The controversial issue of healthcare coverage for all individuals is an ethical and moral issue that Americans struggle with and as socially proactive as they are on there are many issues arising of it. Healthcare is not only about health and coverage but the major issue is about funding, what can be funded and what cannot be funded and how is going to be funded. Universal healthcare in other countries offers insight into some of the biggest issues and best alternatives for providing healthcare to all and to resolve the health care rising cost. The ethical issue of health care has led to the Accountable Care Act or Obama Care policy development and legislation. More time, data and research has to be done before the definite results of this legislation can be proven.
A controversial issue
Considering the opposing views about Accountable Care Act legislation, it’s reasonable to understand why universal health care has elicit such a heated political controversy among political parties as well as throughout American people. Unlike other Western industrialized nations, the U.S. has not established a universal health care system. Since health care is a fundamental defining policy of the modern state, and since Obama’s health care reform can be seen as an expansion of the role of government, it can be analyzed in a global context (Ha, 2012). The issue of health care reform brings important ethical issues of justice to the forefront, as individuals, communities, and the legislature struggle with how to provide quality health care for the many without sacrificing the basic rights of even the few (Sorrel, 2012).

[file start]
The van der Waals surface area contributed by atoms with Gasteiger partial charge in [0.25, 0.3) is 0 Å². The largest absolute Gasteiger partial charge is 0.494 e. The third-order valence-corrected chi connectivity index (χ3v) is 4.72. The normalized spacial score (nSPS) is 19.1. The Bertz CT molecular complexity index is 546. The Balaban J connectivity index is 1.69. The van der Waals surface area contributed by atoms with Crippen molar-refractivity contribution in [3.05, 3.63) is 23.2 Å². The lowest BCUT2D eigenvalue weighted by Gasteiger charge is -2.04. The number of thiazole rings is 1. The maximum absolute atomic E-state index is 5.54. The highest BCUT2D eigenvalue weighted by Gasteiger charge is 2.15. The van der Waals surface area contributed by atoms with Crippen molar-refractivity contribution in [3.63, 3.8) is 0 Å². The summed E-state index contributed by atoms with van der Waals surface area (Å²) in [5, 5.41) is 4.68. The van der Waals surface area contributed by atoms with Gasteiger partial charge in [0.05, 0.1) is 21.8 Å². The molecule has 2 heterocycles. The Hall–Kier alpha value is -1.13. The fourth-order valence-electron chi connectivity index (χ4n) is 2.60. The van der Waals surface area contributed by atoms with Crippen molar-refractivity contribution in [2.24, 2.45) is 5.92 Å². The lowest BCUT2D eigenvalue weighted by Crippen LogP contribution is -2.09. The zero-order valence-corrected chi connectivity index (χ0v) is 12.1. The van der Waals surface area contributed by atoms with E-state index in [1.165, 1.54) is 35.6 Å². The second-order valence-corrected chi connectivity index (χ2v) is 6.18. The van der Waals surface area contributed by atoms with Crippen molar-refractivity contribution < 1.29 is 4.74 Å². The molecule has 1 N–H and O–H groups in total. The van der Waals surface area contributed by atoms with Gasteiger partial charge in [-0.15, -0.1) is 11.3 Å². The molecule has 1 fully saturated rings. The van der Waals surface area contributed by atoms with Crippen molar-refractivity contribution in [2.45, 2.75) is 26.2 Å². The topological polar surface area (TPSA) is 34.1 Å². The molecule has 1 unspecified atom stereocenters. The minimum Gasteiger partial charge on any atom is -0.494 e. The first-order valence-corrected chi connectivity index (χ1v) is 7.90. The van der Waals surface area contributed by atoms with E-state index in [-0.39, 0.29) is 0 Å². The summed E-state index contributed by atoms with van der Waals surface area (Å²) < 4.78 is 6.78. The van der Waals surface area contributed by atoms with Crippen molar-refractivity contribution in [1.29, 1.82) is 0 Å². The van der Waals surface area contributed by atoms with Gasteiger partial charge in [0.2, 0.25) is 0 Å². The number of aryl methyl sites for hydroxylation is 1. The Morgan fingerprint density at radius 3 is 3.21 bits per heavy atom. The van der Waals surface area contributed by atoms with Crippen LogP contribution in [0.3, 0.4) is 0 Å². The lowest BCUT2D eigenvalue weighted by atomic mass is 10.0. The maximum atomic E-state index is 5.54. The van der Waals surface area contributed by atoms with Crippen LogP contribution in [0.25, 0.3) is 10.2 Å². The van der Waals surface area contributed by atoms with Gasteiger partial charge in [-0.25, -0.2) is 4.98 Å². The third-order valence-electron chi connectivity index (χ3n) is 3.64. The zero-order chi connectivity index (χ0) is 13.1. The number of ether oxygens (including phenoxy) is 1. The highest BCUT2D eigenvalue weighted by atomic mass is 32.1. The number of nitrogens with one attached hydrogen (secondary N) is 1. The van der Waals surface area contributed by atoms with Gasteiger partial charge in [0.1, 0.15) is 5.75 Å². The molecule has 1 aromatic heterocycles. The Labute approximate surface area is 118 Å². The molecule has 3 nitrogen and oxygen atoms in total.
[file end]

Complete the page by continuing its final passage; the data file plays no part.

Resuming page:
The divide on health care coverage, cost and sustainability for all Americans and the increased cost of health care in United States led to legislations being brought to seek out a solution to the issue. The American Recovery and Reinvestment Act was the first of these laws, this act signed into law in 2009 by President Obama. The Preservation of Access to Care for Medicare Beneficiaries and Pension Relief Act was also signed into law. Also enacted and accompanied by the Health Care and Education Reconciliation Act. Another legislation that became a law in 2010 is the Patient Protection and Affordable Care Act (Patel, 2013).
Provisions in the act are designed to expand insurance coverage, control costs, and target prevention (Gable, 2011). One of the primary targets is adults aged 19-64, since their access to health care and use of health services deteriorated between 2000 and 2010, particularly among those who were uninsured (Kenney, McMorrow, Zuckerman, & Goin, 2012). The PPACA includes reforms such as prohibiting insurers from denying coverage for pre-existing conditions, expanding Medicaid eligibility, subsidizing insurance premiums, and providing incentives for businesses to provide health care benefits. Insurance companies will no longer be able to drop clients when they become ill. The act has the potential to improve health outcomes across all income and age groups at a reduced cost (Sorrel, 2012).
Steps in the state and federal policy development process. The steps of the development process focus in the four “pillars” of health reform: improving the quality of care, making health insurance affordable, supporting personal responsibility, and developing a sustainable approach to health care financing. This platform will help focus the initiative to tackle the growing costs of health care while preserving the highest quality of care for all Americans and avoiding cost-shifting wherever possible (Bipartisan Policy Center, 2013).